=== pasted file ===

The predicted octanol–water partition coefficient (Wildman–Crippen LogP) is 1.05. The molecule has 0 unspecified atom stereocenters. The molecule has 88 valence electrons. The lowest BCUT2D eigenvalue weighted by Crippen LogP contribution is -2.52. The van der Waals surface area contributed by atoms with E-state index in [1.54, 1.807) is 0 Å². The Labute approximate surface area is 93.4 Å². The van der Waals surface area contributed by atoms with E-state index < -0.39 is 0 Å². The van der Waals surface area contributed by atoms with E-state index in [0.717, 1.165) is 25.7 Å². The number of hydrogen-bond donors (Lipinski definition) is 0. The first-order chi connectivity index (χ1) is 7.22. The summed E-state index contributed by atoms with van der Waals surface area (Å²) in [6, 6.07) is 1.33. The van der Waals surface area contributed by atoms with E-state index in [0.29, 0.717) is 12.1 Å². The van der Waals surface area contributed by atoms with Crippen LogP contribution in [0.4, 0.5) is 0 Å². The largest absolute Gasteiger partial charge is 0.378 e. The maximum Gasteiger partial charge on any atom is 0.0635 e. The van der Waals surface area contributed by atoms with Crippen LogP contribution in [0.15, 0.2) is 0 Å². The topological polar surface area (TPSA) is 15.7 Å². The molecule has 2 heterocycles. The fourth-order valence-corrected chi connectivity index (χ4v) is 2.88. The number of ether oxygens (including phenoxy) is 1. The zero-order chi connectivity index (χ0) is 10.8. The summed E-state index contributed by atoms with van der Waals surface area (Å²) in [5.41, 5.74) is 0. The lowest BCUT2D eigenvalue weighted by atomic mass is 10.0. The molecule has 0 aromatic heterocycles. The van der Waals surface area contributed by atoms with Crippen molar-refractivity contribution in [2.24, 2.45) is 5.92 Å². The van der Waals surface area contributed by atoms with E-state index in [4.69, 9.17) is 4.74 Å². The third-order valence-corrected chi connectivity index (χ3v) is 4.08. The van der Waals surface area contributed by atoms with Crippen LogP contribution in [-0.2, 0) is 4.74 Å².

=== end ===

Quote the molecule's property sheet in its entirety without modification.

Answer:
The predicted octanol–water partition coefficient (Wildman–Crippen LogP) is 1.05. The molecule has 0 unspecified atom stereocenters. The molecule has 88 valence electrons. The lowest BCUT2D eigenvalue weighted by Crippen LogP contribution is -2.52. The van der Waals surface area contributed by atoms with E-state index in [1.54, 1.807) is 0 Å². The Labute approximate surface area is 93.4 Å². The van der Waals surface area contributed by atoms with E-state index < -0.39 is 0 Å². The van der Waals surface area contributed by atoms with E-state index in [0.717, 1.165) is 25.7 Å². The number of hydrogen-bond donors (Lipinski definition) is 0. The first-order chi connectivity index (χ1) is 7.22. The summed E-state index contributed by atoms with van der Waals surface area (Å²) in [6, 6.07) is 1.33. The van der Waals surface area contributed by atoms with E-state index in [0.29, 0.717) is 12.1 Å². The van der Waals surface area contributed by atoms with Crippen LogP contribution in [0.4, 0.5) is 0 Å². The largest absolute Gasteiger partial charge is 0.378 e. The maximum Gasteiger partial charge on any atom is 0.0635 e. The van der Waals surface area contributed by atoms with Crippen LogP contribution in [0.15, 0.2) is 0 Å². The topological polar surface area (TPSA) is 15.7 Å². The molecule has 2 heterocycles. The fourth-order valence-corrected chi connectivity index (χ4v) is 2.88. The number of ether oxygens (including phenoxy) is 1. The zero-order chi connectivity index (χ0) is 10.8. The summed E-state index contributed by atoms with van der Waals surface area (Å²) in [5.41, 5.74) is 0. The lowest BCUT2D eigenvalue weighted by atomic mass is 10.0. The molecule has 0 aromatic heterocycles. The van der Waals surface area contributed by atoms with Crippen molar-refractivity contribution in [2.24, 2.45) is 5.92 Å². The van der Waals surface area contributed by atoms with E-state index in [4.69, 9.17) is 4.74 Å². The third-order valence-corrected chi connectivity index (χ3v) is 4.08. The van der Waals surface area contributed by atoms with Crippen LogP contribution in [-0.2, 0) is 4.74 Å².